We Need to Talk About Kevin by Lionel Shriver Monday, Feb 20 2012 

Title: We Need To Talk About Kevin
Author: Lionel Shriver
ISBN: 1852428899
Publisher: Serpent’s Tail
First Published: 2003
No. of pages: 400

Rating: 1/5

Synopsis:
Two years ago, Eva Khatchadourian’s son, Kevin, murdered seven of his fellow high-school students, a cafeteria worker, and a popular algebra teacher. Because he was only fifteen at the time of the killings, he received a lenient sentence and is now in a prison for young offenders in upstate New York. Telling the story of Kevin’s upbringing, Eva addresses herself to her estranged husband through a series of letters. Fearing that her own shortcomings may have shaped what her son has become, she confesses to a deep, long-standing ambivalence about both motherhood in general and Kevin in particular. How much is her fault? Lionel Shriver tells a compelling, absorbing, and resonant story while framing these horrifying tableaux of teenage carnage as metaphors for the larger tragedy – the tragedy of a country where everything works, nobody starves, and anything can be bought but a sense of purpose.

Review:
If you’re planning on reading this book at all, please don’t read any further, as it really will spoil it for you – I’ll be talking about major plot revelations.

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The Lovely Bones by Alice Sebold Wednesday, Jan 14 2009 

Title: The Lovely Bones
Author: Alice Sebold
ISBN: 0330485385
Rating: 1/5

Synopsis:
On her way home from school on a snowy December day, 14-year-old Susie Salmon is lured into a cornfield and brutally raped and murdered, the latest victim of a serial killer. The Lovely Bones, Alice Sebold’s debut novel, unfolds from heaven, where “life is a perpetual yesterday” and where Susie narrates and keeps watch over her grieving family and friends, as well as her brazen killer and the sad detective working on her case.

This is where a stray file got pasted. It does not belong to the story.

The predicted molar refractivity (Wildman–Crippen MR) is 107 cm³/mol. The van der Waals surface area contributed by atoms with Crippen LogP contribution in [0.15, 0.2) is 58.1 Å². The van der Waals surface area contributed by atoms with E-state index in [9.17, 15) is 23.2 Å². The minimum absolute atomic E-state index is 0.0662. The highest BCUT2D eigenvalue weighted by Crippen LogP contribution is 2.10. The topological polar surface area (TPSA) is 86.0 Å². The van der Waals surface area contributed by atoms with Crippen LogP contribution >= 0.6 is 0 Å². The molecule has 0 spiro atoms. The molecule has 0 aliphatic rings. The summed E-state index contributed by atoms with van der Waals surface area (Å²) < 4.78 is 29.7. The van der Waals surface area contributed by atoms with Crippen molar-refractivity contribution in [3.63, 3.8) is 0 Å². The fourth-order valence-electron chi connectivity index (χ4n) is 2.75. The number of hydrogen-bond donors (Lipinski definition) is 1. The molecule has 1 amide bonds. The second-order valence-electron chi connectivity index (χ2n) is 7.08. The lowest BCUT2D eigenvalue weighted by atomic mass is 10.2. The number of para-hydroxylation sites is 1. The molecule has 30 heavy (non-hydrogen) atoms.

Review:
The front cover of The Time Traveler’s Wife reads “This is the next The Lovely Bones,” but if I’d read this one first, I never would have read the other and would then have missed out on a fantastic read. To be frank, I didn’t enjoy this book at all. I got incredibly angry at the stupidity of a 14-year-old girl who would allow herself to be drawn into such an obviously dangerous position. Even being set in the 70’s, it was the decade that The Yorkshire Ripper on the rampage in Britain, it’s hard to believe that over in America people didn’t take notice of what could happen.

Yes, I know that’s not terribly PC of me, but it’s how I felt reading it. I think perhaps I would have been able to get on better with the storyline if she’d been dragged, kicking and screaming into that underground room. Nobody deserves to get raped and murdered, but I couldn’t help but feel that she’d brought a lot of it on herself and that meant I was now feeling guilty too.

The other thing that I really thought was just a tad twee was the whole heaven thing. I just couldn’t get into the flow of the heavens as they were described. Now, I’m not saying I don’t think there’s anything after death; I’m not even saying I don’t think we all get our own personalized afterlife; I’m saying I just couldn’t get on board with the way this was written.

And then there’s the fact that, as the reader, you know exactly who the murderer is. The ghost of Susie, telling her story, knows exactly who her murderer is. Even her family knows exactly who her murderer is. The whole book is spent wondering when, if ever, the guilty man will be charged.

I found this book deeply disappointing from start to finish and I’ll admit to being relieved to finish it. In my opinion, there’s not really anything lovely about The Lovely Bones. I found nothing to recommend it.

Sorry, but I won’t be reading anything else Ms Sebold writes.

Storm Front by Jim Butcher Thursday, Jan 1 2009 

Title: Storm Front
Author: Jim Butcher
ISBN: 1841493988
Rating:
1/5

Synopsis:
Lost items found. Paranormal Investigations. Consulting. Reasonable rates. No Love Potions, Endless Purses, or Other Entertainment. Harry Dresden is the best and technically the ‘only’ at what he does. So when the Chicago P.D. has a case that transcends mortal capabilities, they come to him for answers. For the ‘everyday’ world is actually full of strange and magical things – and most of them don’t play well with humans. That’s where Harry comes in. Takes a wizard to catch a – well, whatever.

Review: